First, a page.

In the early 90s an Italian promoter named Giancarlo Parretti bought the company but soon his bank, Credit Lyonais had to take over due to non payment and began production on new Bond and Pink Panther films. The studio bounced around again, at one time it was managed by Tom Cruise, but, by this point, UA is completely under the MGM logo and was listed as a co-producer of Fame, a remake of an MGM release, and Hot Tub Time Machine.
Today MGM is co financing movies and letting other studios distribute. It distributes those properties to international television as well as its other titles, which include product from, listen up here, United Artists, Orion, American International (Roger Corman pictures), Filmways (Dressed to Kill), The Cannon Group (52 Pickup), The Samuel Goldwyn Company (Sid and Nancy), Polygram (Fargo), Hemdale (The Terminator), Gladden (Fabulous Baker Boys), Castle Rock (Misery) and Island (Trip to Bountiful). It also owns Blue Velvet and Manhunter.
And, either because the classic films known by their MGM brand are now owned by Turner, or because management doesn’t see it as a profitable enterprise or because, after so many ownership groups have held the MGM name, there is no emotional investment, MGM, the all new MGM and owners of all the pictures we’ve been talking about like Sweet Smell of Success or Network or The Fortune Cookie or Annie Hall or, yes, The Alamo does not in any form or fashion have a film restoration department and, as we hear from the front lines, there are no plans to form such at all.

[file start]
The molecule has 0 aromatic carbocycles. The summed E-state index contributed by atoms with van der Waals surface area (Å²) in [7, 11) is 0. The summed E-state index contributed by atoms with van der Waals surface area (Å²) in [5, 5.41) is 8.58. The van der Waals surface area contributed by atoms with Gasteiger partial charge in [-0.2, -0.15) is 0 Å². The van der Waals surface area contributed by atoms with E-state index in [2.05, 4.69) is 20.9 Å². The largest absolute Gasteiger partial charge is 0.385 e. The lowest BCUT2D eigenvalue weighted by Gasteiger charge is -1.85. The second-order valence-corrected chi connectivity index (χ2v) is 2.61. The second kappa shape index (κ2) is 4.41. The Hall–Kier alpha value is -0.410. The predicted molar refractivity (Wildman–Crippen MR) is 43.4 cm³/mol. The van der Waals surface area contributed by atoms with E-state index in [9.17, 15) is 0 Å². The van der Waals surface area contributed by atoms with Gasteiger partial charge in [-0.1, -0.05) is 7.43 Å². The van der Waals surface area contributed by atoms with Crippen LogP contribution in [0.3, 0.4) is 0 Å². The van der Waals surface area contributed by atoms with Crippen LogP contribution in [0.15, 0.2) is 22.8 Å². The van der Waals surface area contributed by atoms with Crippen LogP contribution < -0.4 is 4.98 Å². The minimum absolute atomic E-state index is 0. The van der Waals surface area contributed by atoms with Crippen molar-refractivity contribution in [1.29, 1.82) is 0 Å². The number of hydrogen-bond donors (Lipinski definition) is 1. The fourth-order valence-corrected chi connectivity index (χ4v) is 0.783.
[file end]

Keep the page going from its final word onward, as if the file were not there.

Enter now our digital dreamer, a righter of studio malfeasance – a sort of John T. Chance or Hondo Lane or Ethan Edwards. He restores pictures.
Robert A. Harris, perhaps the world’s most distinguished film preservationist wants to get his hands on The Alamo. He has taken on the big dogs like Lawrence of Arabia, Spartacus and My Fair Lady and using his latest book of digital magic tricks has used modern technology to make them shine like, well, better than new.
Mr. Harris says that The Alamo is the highest profile studio film in the worst shape. He has preached non-stop to all of consequence that every day spent not restoring The Alamo is another day toward that film’s disintegration for all time. And, for some, he’s been saying it for too long.
The Alamo’s original negative is faded, missing a high percentage of its yellow layer, which controls blue and contrast, therefore yielding no true blacks and Crustacean-like facial highlights. Any attempt to pump color back into an analogue print turns the skies a muddy green, as yellow is added,” he said. “The negative also has additional damage due to improperly prepared black leader used in negative cutting, which has chemically attacked the emulsion through the two outermost dye layers. The original negative is unusable to make either prints or preservation elements. Add to those problems, a continuously moving discoloration coming in from both sides of the image.”
In an article he wrote for The Digital Bits in 2009 (see link), Harris explained how The Alamo was treated upon release.